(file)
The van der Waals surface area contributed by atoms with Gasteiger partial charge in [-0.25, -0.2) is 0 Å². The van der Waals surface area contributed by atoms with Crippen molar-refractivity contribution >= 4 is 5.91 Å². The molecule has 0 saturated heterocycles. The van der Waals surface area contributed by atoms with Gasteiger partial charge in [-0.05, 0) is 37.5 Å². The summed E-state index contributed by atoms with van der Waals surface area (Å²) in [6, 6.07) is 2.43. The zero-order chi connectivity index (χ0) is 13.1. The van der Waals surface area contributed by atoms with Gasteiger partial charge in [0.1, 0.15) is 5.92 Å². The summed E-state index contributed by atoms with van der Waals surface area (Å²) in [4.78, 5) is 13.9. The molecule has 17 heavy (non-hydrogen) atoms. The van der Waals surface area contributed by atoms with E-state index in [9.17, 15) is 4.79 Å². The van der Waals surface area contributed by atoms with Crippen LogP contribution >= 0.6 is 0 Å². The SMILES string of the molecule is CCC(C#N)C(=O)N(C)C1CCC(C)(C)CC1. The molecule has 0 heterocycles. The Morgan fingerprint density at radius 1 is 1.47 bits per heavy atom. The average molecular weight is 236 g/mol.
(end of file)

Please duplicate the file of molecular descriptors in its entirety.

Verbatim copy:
The van der Waals surface area contributed by atoms with Gasteiger partial charge in [-0.25, -0.2) is 0 Å². The van der Waals surface area contributed by atoms with Crippen molar-refractivity contribution >= 4 is 5.91 Å². The molecule has 0 saturated heterocycles. The van der Waals surface area contributed by atoms with Gasteiger partial charge in [-0.05, 0) is 37.5 Å². The summed E-state index contributed by atoms with van der Waals surface area (Å²) in [6, 6.07) is 2.43. The zero-order chi connectivity index (χ0) is 13.1. The van der Waals surface area contributed by atoms with Gasteiger partial charge in [0.1, 0.15) is 5.92 Å². The summed E-state index contributed by atoms with van der Waals surface area (Å²) in [4.78, 5) is 13.9. The molecule has 17 heavy (non-hydrogen) atoms. The van der Waals surface area contributed by atoms with E-state index in [9.17, 15) is 4.79 Å². The van der Waals surface area contributed by atoms with Crippen LogP contribution >= 0.6 is 0 Å². The SMILES string of the molecule is CCC(C#N)C(=O)N(C)C1CCC(C)(C)CC1. The molecule has 0 heterocycles. The Morgan fingerprint density at radius 1 is 1.47 bits per heavy atom. The average molecular weight is 236 g/mol.